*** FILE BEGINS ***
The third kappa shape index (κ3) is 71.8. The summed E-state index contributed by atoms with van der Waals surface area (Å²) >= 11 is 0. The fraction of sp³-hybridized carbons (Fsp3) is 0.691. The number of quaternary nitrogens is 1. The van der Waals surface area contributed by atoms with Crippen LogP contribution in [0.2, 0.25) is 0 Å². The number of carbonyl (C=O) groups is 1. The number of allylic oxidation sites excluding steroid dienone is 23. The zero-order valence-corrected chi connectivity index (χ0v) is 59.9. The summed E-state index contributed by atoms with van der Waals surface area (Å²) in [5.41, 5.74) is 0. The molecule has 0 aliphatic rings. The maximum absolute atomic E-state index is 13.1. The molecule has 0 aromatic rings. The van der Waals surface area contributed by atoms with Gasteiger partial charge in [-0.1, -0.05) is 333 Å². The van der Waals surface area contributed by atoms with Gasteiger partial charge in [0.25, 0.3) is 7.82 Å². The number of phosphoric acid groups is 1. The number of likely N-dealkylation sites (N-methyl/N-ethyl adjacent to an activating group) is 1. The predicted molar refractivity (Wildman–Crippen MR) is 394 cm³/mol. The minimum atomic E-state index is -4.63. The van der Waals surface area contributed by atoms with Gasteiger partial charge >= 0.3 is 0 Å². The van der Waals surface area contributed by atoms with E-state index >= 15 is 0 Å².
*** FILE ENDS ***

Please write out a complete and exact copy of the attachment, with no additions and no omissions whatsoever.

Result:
The third kappa shape index (κ3) is 71.8. The summed E-state index contributed by atoms with van der Waals surface area (Å²) >= 11 is 0. The fraction of sp³-hybridized carbons (Fsp3) is 0.691. The number of quaternary nitrogens is 1. The van der Waals surface area contributed by atoms with Crippen LogP contribution in [0.2, 0.25) is 0 Å². The number of carbonyl (C=O) groups is 1. The number of allylic oxidation sites excluding steroid dienone is 23. The zero-order valence-corrected chi connectivity index (χ0v) is 59.9. The summed E-state index contributed by atoms with van der Waals surface area (Å²) in [5.41, 5.74) is 0. The molecule has 0 aliphatic rings. The maximum absolute atomic E-state index is 13.1. The molecule has 0 aromatic rings. The van der Waals surface area contributed by atoms with Gasteiger partial charge in [-0.1, -0.05) is 333 Å². The van der Waals surface area contributed by atoms with Gasteiger partial charge in [0.25, 0.3) is 7.82 Å². The number of phosphoric acid groups is 1. The number of likely N-dealkylation sites (N-methyl/N-ethyl adjacent to an activating group) is 1. The predicted molar refractivity (Wildman–Crippen MR) is 394 cm³/mol. The minimum atomic E-state index is -4.63. The van der Waals surface area contributed by atoms with Gasteiger partial charge >= 0.3 is 0 Å². The van der Waals surface area contributed by atoms with E-state index >= 15 is 0 Å².